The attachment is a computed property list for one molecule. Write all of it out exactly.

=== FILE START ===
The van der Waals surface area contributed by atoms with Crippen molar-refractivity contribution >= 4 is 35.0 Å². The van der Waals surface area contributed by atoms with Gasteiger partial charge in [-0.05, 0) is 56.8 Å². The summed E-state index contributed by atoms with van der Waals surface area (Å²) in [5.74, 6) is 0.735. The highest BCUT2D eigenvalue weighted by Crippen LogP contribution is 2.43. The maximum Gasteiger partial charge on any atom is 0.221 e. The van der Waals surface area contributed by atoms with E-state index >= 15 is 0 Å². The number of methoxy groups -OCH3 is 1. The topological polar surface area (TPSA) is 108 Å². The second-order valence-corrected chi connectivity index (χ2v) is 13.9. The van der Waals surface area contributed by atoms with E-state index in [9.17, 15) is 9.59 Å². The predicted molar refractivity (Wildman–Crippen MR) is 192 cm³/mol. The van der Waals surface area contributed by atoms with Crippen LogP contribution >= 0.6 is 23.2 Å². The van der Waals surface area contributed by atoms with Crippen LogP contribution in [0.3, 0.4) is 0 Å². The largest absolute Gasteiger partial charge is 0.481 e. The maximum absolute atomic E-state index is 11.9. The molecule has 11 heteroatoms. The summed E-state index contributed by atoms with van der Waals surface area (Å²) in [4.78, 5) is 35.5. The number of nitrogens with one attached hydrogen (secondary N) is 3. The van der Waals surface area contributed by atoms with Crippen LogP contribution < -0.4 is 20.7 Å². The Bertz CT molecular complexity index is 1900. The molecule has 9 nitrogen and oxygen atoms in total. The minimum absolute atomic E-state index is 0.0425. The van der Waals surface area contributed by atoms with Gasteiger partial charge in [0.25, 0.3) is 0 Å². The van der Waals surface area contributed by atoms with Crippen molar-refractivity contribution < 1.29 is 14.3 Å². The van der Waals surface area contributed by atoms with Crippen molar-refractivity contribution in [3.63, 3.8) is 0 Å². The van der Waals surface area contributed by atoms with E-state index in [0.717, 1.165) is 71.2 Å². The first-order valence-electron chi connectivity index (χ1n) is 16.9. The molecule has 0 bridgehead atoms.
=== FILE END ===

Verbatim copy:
The van der Waals surface area contributed by atoms with Crippen molar-refractivity contribution >= 4 is 35.0 Å². The van der Waals surface area contributed by atoms with Gasteiger partial charge in [-0.05, 0) is 56.8 Å². The summed E-state index contributed by atoms with van der Waals surface area (Å²) in [5.74, 6) is 0.735. The highest BCUT2D eigenvalue weighted by Crippen LogP contribution is 2.43. The maximum Gasteiger partial charge on any atom is 0.221 e. The van der Waals surface area contributed by atoms with E-state index >= 15 is 0 Å². The number of methoxy groups -OCH3 is 1. The topological polar surface area (TPSA) is 108 Å². The second-order valence-corrected chi connectivity index (χ2v) is 13.9. The van der Waals surface area contributed by atoms with E-state index in [9.17, 15) is 9.59 Å². The predicted molar refractivity (Wildman–Crippen MR) is 192 cm³/mol. The van der Waals surface area contributed by atoms with Crippen LogP contribution >= 0.6 is 23.2 Å². The van der Waals surface area contributed by atoms with Crippen LogP contribution in [0.3, 0.4) is 0 Å². The largest absolute Gasteiger partial charge is 0.481 e. The maximum absolute atomic E-state index is 11.9. The molecule has 11 heteroatoms. The summed E-state index contributed by atoms with van der Waals surface area (Å²) in [4.78, 5) is 35.5. The number of nitrogens with one attached hydrogen (secondary N) is 3. The van der Waals surface area contributed by atoms with Crippen LogP contribution < -0.4 is 20.7 Å². The Bertz CT molecular complexity index is 1900. The molecule has 9 nitrogen and oxygen atoms in total. The minimum absolute atomic E-state index is 0.0425. The van der Waals surface area contributed by atoms with Gasteiger partial charge in [0.25, 0.3) is 0 Å². The van der Waals surface area contributed by atoms with Crippen molar-refractivity contribution < 1.29 is 14.3 Å². The van der Waals surface area contributed by atoms with Crippen molar-refractivity contribution in [3.63, 3.8) is 0 Å². The van der Waals surface area contributed by atoms with E-state index in [0.717, 1.165) is 71.2 Å². The first-order valence-electron chi connectivity index (χ1n) is 16.9. The molecule has 0 bridgehead atoms.